2001: A Space Odyssey's predictions, 50 years on

Stanley Kubrick’s hallucinatory sci-fi epic 2001: A Space Odyssey was released 50 years ago, but its themes of human evolution and our obsession with technology are as fresh as ever

Feature by Katie Goh | 06 Apr 2018
  • 2001: A Space Odyssey

The release of Stanley Kubrick’s 2001: A Space Odyssey 50 years ago this week was a moon landing. From the film’s opening sequence set to Richard Strauss’ bombastic Thus Spake Zarathustra to HAL 9000’s glowing red eye, 2001 has become a milestone for film and culture, influencing 50 years of sci-fi, special effects, computer technology, and Simpsons parodies.

2001 has a simple plot. A spaceship called Discovery is sent on a voyage to Jupiter after a mysterious monolith is discovered. On board are two scientists – Dr. David Bowman, or Dave (Keir Dullea), and Dr. Frank Poole (Gary Lockwood) – accompanied by HAL 9000 (voiced by Douglas Rain), the ship’s computer and artificial intelligence (AI), who is supposedly “foolproof and incapable of error.” As the space odyssey progresses, HAL’s behaviour becomes more and more erratic and the men suspect that the AI has taken on a life of its own.

Although it's easy to describe 2001’s story, what the film is actually about is a little harder to figure out. The film’s famous jump cut – a bone thrown in the air after apes discovered that they can use it as a weapon cuts to a spaceship orbiting above Earth – suggests that 2001 is about evolution. From ape to millions of years in the future, humans have only evolved and survived through the creation of weapons. While the technology of a bone has become the technology of AI and spaceships, it is no less destructive.


HAL and Dave's standoff in 2001: "I'm sorry, Dave. I'm afraid I can't do that."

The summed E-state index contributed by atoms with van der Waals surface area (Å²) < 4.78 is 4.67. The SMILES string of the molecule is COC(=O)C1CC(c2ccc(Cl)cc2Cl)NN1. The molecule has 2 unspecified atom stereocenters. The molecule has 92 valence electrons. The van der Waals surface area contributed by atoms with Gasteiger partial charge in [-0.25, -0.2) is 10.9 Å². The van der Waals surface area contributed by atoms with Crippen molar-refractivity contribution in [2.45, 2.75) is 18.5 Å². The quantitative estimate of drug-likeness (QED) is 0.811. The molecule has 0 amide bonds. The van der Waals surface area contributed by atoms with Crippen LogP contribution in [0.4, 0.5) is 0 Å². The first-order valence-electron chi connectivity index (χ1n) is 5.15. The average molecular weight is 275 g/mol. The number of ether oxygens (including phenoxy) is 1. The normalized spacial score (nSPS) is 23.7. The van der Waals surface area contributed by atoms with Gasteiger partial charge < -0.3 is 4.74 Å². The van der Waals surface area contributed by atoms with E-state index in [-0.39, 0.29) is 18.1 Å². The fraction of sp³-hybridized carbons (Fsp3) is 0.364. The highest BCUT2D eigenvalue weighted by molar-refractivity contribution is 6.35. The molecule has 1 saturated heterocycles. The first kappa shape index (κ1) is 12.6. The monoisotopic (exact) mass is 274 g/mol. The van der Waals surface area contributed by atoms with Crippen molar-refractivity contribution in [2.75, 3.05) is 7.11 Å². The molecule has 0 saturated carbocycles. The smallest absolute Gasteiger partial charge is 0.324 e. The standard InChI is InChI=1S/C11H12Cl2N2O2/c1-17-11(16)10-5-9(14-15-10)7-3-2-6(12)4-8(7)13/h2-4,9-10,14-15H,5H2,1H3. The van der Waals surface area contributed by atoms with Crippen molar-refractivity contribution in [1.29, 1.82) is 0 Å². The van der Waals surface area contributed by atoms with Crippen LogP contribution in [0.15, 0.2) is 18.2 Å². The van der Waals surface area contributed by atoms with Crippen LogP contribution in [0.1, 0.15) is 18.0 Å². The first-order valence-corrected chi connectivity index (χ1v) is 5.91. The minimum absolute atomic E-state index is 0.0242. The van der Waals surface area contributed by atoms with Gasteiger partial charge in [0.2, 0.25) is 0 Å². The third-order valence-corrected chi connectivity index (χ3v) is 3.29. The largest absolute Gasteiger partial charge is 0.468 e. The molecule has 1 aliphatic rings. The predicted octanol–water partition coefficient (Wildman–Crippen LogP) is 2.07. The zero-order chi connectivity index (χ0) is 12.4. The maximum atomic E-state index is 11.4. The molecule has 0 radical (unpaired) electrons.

The great showdown of the film is between Dave and HAL. After HAL kills his crewmates, Dave decides to essentially lobotomise the AI. As Dave begins to disconnect HAL and remove its memories, the AI pleads for its life in the film’s most human moment. After disconnecting HAL, Dave discovers that the AI wasn’t becoming sentient as the crew suspected, but instead was the only “crewmember” given the true objectives of the mission by the commander. When Dave and Frank threatened the mission by suggesting to disconnect HAL, the AI was simply stopping the men from harming the voyage’s purpose, by any means necessary. There was no malice – HAL was simply doing its job.

While 2001’s central theme is often cited as man versus machine, there’s no versus on the machine’s side. The film suggests that technology won’t gain sentient awareness that will turn it against its maker, it’ll simply be weaponised by humans to turn against other humans. HAL, then, is a modern Frankenstein’s monster: created in the image of flawed humans, the AI is a reflection of our own anxieties and mistakes. The allegory of 2001 isn’t about the destruction of man by machine, rather it’s the destruction of man by man via machine.

2001 predicted correctly that, in the new millennium, we would be addressing and attempting to answer questions about the ethics of technology. While humans might have the capacity to create life, do we have the right to? What are the ethical implications of playing God? With designer babies, sex bots, and Siri, our present is as dystopian as 2001’s futuristic world.


HAL's traumatic deactivation

Since 2001, sci-fi has been used to ask these same questions of ethics. Ridley Scott’s Alien franchise and Blade Runner, Spike Jonze’s Her, John Carpenter’s The Thing, and recently Alex Garland’s Annihilation have tapped into a conversation 2001 started. As we race towards space, the future and progress, what do we forsake in our odyssey? 2001 asks more questions than answers and the film’s ambiguity was the reason why audiences, unsure of what they were seeing, walked out of initial screenings.

2001 is a cautionary tale about evolution and the end of humanity, and is perhaps more relevant today than it was 50 years ago. As we’re increasingly discovering, technology might have no sentient purpose or agenda, but humans do. Just imagine what Kubrick could have done with hacked elections, Facebook, and Cambridge Analytica.


2001: A Space Odyssey was released 50 years ago this week, on 2 Apr 1968